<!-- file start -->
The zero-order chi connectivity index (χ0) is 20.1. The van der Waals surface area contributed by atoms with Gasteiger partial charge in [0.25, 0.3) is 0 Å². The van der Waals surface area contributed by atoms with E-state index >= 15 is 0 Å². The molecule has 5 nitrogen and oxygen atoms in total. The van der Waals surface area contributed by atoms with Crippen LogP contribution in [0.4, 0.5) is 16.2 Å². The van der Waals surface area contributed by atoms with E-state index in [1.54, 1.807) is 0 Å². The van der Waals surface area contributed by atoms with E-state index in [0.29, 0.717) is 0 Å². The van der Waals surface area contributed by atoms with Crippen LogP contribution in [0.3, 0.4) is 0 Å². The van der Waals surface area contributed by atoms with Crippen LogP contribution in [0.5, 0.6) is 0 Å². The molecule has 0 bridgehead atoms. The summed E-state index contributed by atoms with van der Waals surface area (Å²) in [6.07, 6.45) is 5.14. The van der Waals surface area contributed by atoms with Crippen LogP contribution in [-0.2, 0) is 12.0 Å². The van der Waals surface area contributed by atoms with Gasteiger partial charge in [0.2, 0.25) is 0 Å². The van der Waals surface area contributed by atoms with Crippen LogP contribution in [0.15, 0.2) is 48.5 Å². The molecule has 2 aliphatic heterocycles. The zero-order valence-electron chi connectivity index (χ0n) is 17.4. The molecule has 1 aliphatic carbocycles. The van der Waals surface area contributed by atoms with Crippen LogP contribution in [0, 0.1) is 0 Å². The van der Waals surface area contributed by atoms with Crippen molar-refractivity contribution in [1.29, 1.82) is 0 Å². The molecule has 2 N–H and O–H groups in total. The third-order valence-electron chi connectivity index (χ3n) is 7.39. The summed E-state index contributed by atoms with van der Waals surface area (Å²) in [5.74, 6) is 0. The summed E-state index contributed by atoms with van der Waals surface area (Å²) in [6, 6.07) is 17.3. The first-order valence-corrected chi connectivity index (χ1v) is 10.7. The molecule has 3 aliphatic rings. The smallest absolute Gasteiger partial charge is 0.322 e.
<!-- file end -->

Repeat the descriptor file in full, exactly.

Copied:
The zero-order chi connectivity index (χ0) is 20.1. The van der Waals surface area contributed by atoms with Gasteiger partial charge in [0.25, 0.3) is 0 Å². The van der Waals surface area contributed by atoms with E-state index >= 15 is 0 Å². The molecule has 5 nitrogen and oxygen atoms in total. The van der Waals surface area contributed by atoms with Crippen LogP contribution in [0.4, 0.5) is 16.2 Å². The van der Waals surface area contributed by atoms with E-state index in [1.54, 1.807) is 0 Å². The van der Waals surface area contributed by atoms with E-state index in [0.29, 0.717) is 0 Å². The van der Waals surface area contributed by atoms with Crippen LogP contribution in [0.3, 0.4) is 0 Å². The van der Waals surface area contributed by atoms with Crippen LogP contribution in [0.5, 0.6) is 0 Å². The molecule has 0 bridgehead atoms. The summed E-state index contributed by atoms with van der Waals surface area (Å²) in [6.07, 6.45) is 5.14. The van der Waals surface area contributed by atoms with Crippen LogP contribution in [-0.2, 0) is 12.0 Å². The van der Waals surface area contributed by atoms with Gasteiger partial charge in [0.2, 0.25) is 0 Å². The van der Waals surface area contributed by atoms with Crippen LogP contribution in [0.15, 0.2) is 48.5 Å². The molecule has 2 aliphatic heterocycles. The zero-order valence-electron chi connectivity index (χ0n) is 17.4. The molecule has 1 aliphatic carbocycles. The van der Waals surface area contributed by atoms with Crippen LogP contribution in [0, 0.1) is 0 Å². The van der Waals surface area contributed by atoms with Crippen molar-refractivity contribution in [1.29, 1.82) is 0 Å². The molecule has 2 N–H and O–H groups in total. The third-order valence-electron chi connectivity index (χ3n) is 7.39. The summed E-state index contributed by atoms with van der Waals surface area (Å²) in [5.74, 6) is 0. The summed E-state index contributed by atoms with van der Waals surface area (Å²) in [6, 6.07) is 17.3. The first-order valence-corrected chi connectivity index (χ1v) is 10.7. The molecule has 3 aliphatic rings. The smallest absolute Gasteiger partial charge is 0.322 e.